Cryptocurrency entrepreneur and Quebec FCA member Jonathan Hamel has come under fire for intentionally misleading members of the Canadian Parliament.
Hamel, who has been involved in cryptocurrencies since 2013 and a notable supporter of Segwit Core (BTC), made the misleading comments at a hearing in front of the Standing Committee on Finance, having previously alluded to his plan on social media.
Posting on Reddit ahead of presenting his evidence to the committee, Hamel solicited donations to say that Bitcoin Cash was a ‘scam’, in an intentional bid to prop up BTC at the expense of Bitcoin.
His decision to include an address for donations has come under particular criticism, calling into question the quality of the evidence presented to Canadian lawmakers.
According to his Reddit post, Hamel was keen for adverse comments about Bitcoin Cash to be recorded in Canadian parliamentary archives: “Spoiler: I’m gonna say “Bcash is a scam” and it’s gonna be archived forever in the Parliamentary records (not a blockchain but still…). Donations are welcome.”
In addition to receiving around $8 in donations for his comments, Hamel also alluded to the fact that he was long on Segwit Core, and that his intention was to portray alternatives to Segwit Core as universally illegitimate.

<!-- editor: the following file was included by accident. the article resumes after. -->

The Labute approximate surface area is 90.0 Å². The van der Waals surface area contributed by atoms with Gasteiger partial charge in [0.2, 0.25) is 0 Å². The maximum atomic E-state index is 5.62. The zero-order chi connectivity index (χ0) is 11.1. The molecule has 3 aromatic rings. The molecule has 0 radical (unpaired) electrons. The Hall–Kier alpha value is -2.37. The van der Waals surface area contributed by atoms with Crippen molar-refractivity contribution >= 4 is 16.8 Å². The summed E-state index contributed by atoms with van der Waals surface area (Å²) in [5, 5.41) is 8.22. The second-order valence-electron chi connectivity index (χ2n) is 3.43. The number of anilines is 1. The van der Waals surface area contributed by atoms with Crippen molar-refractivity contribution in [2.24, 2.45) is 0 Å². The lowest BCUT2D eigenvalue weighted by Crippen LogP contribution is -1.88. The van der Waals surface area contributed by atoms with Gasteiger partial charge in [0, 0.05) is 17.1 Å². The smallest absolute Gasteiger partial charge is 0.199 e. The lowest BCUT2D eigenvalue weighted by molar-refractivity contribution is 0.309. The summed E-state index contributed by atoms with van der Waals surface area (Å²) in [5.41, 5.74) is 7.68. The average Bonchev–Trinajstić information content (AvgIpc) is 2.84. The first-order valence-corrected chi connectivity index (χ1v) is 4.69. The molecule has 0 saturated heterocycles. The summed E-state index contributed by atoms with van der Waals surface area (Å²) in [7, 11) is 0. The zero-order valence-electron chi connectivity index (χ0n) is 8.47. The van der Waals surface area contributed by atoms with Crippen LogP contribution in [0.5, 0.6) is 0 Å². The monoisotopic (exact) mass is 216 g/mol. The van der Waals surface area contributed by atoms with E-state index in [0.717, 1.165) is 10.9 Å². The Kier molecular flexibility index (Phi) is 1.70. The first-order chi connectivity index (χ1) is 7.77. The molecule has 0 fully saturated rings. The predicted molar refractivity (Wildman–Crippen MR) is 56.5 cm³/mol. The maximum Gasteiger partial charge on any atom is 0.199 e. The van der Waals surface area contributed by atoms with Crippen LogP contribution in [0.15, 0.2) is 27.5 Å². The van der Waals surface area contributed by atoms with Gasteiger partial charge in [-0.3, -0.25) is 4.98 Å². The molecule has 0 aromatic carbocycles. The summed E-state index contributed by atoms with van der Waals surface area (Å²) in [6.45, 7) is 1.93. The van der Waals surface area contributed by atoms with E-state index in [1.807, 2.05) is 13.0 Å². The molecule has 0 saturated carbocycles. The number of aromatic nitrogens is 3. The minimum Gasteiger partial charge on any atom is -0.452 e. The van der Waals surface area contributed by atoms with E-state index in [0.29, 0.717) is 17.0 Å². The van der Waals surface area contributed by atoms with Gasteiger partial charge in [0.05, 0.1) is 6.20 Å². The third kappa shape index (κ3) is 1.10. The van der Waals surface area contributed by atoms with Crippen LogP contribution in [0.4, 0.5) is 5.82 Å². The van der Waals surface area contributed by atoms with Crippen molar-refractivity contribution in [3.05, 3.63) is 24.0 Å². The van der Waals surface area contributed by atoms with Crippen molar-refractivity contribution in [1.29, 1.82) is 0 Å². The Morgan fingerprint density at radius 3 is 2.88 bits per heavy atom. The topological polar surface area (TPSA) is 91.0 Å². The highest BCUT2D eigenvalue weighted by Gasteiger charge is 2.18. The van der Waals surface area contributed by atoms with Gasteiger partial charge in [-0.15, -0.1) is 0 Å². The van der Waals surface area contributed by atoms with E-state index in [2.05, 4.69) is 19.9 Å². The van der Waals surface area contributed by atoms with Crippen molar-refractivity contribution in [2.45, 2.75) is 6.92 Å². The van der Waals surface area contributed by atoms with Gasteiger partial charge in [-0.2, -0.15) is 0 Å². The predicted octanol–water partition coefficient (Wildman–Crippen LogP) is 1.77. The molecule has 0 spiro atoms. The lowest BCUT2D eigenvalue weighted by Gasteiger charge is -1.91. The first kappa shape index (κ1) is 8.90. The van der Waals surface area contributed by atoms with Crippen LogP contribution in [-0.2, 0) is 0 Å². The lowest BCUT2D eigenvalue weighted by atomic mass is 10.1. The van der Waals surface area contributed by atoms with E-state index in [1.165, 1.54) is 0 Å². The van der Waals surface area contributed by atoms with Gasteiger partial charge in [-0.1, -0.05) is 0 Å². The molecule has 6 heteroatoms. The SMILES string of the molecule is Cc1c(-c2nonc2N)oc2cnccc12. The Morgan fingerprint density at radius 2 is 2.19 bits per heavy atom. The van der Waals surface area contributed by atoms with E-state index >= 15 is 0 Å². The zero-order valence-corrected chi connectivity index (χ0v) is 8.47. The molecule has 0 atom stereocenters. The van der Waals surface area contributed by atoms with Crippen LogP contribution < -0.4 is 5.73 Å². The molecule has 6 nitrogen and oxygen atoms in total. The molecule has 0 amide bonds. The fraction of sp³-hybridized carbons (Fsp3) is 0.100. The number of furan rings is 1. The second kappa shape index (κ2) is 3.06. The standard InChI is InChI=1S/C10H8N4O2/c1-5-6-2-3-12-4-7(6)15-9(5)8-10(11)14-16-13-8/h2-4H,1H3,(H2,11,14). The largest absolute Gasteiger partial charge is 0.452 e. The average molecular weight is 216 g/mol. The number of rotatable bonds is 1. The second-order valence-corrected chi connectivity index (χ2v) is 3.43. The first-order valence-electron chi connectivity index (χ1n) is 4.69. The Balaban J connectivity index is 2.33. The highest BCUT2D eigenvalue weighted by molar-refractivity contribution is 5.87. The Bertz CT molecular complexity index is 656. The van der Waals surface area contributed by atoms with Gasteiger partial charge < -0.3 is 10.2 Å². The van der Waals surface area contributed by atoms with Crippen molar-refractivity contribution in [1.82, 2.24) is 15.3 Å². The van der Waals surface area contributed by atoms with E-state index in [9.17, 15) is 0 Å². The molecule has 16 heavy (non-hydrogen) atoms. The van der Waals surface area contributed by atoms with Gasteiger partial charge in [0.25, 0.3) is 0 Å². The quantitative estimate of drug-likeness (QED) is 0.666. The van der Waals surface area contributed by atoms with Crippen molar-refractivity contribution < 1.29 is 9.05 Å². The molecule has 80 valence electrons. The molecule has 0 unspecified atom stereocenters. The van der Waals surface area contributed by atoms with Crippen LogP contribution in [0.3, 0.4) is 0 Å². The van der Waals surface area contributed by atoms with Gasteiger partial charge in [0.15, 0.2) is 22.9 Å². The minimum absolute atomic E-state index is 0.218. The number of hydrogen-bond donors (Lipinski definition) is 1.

Hamel told the committee it should be concerned with currencies other than Segwit Core, alleging they have no merit in their own right, and are inherently fraudulent.
“Other cryptocurrencies are downright scams, like Bcash,” the businessman said.
His behaviour has infuriated members of the Bitcoin community, with dozens of social media posts highly critical of his intentional efforts to mislead Canadian authorities. In particular, his position vis a vis his membership of the FCA, the leading regulator in the crypto space, has led to staunch criticism of his tactics.
Critical press reports have been widespread in recent days, drawing attention to the fact that Hamel, as a presumed expert, was allowed to intentionally mislead Canadian lawmakers with little to no existing background knowledge on cryptocurrencies or blockchain technology.
Furthermore, misleading parliament is a criminal offence in Canada, and there are now growing calls for Hamel to be brought to task for his actions.